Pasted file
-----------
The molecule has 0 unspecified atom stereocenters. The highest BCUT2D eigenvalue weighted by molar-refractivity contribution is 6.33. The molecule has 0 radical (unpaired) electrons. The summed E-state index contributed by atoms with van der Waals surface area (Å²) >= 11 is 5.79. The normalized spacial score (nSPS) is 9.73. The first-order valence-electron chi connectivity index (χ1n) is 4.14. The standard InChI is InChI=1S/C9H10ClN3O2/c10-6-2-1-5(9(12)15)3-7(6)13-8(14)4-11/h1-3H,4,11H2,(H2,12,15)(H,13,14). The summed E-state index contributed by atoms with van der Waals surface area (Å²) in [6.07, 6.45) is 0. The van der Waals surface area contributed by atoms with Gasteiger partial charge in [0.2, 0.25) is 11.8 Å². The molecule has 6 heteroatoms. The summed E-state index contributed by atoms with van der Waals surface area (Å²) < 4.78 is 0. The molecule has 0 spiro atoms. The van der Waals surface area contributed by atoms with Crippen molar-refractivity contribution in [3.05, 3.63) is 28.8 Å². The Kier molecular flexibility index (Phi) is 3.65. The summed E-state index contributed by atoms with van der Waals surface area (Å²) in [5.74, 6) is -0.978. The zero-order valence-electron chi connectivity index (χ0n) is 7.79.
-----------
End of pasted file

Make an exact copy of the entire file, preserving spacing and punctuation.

The molecule has 0 unspecified atom stereocenters. The highest BCUT2D eigenvalue weighted by molar-refractivity contribution is 6.33. The molecule has 0 radical (unpaired) electrons. The summed E-state index contributed by atoms with van der Waals surface area (Å²) >= 11 is 5.79. The normalized spacial score (nSPS) is 9.73. The first-order valence-electron chi connectivity index (χ1n) is 4.14. The standard InChI is InChI=1S/C9H10ClN3O2/c10-6-2-1-5(9(12)15)3-7(6)13-8(14)4-11/h1-3H,4,11H2,(H2,12,15)(H,13,14). The summed E-state index contributed by atoms with van der Waals surface area (Å²) in [6.07, 6.45) is 0. The van der Waals surface area contributed by atoms with Gasteiger partial charge in [0.2, 0.25) is 11.8 Å². The molecule has 6 heteroatoms. The summed E-state index contributed by atoms with van der Waals surface area (Å²) < 4.78 is 0. The molecule has 0 spiro atoms. The van der Waals surface area contributed by atoms with Crippen molar-refractivity contribution in [3.05, 3.63) is 28.8 Å². The Kier molecular flexibility index (Phi) is 3.65. The summed E-state index contributed by atoms with van der Waals surface area (Å²) in [5.74, 6) is -0.978. The zero-order valence-electron chi connectivity index (χ0n) is 7.79.